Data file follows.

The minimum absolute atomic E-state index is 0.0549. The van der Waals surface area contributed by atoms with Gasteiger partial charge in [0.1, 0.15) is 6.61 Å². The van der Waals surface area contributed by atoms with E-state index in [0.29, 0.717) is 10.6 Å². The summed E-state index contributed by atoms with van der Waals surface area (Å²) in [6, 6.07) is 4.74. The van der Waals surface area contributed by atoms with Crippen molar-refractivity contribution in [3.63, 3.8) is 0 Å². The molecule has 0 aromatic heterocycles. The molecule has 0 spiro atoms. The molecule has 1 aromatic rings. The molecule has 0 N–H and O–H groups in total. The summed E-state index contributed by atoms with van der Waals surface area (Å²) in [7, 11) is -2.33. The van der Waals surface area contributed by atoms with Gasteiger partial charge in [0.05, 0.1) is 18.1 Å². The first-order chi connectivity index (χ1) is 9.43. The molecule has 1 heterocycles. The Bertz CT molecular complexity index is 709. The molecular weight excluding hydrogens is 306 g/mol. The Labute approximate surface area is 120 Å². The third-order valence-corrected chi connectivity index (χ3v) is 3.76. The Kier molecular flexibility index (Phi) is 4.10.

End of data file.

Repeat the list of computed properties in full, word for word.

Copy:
The minimum absolute atomic E-state index is 0.0549. The van der Waals surface area contributed by atoms with Gasteiger partial charge in [0.1, 0.15) is 6.61 Å². The van der Waals surface area contributed by atoms with E-state index in [0.29, 0.717) is 10.6 Å². The summed E-state index contributed by atoms with van der Waals surface area (Å²) in [6, 6.07) is 4.74. The van der Waals surface area contributed by atoms with Crippen molar-refractivity contribution in [3.63, 3.8) is 0 Å². The molecule has 0 aromatic heterocycles. The molecule has 0 spiro atoms. The molecule has 1 aromatic rings. The molecule has 0 N–H and O–H groups in total. The summed E-state index contributed by atoms with van der Waals surface area (Å²) in [7, 11) is -2.33. The van der Waals surface area contributed by atoms with Gasteiger partial charge in [0.05, 0.1) is 18.1 Å². The first-order chi connectivity index (χ1) is 9.43. The molecule has 1 heterocycles. The Bertz CT molecular complexity index is 709. The molecular weight excluding hydrogens is 306 g/mol. The Labute approximate surface area is 120 Å². The third-order valence-corrected chi connectivity index (χ3v) is 3.76. The Kier molecular flexibility index (Phi) is 4.10.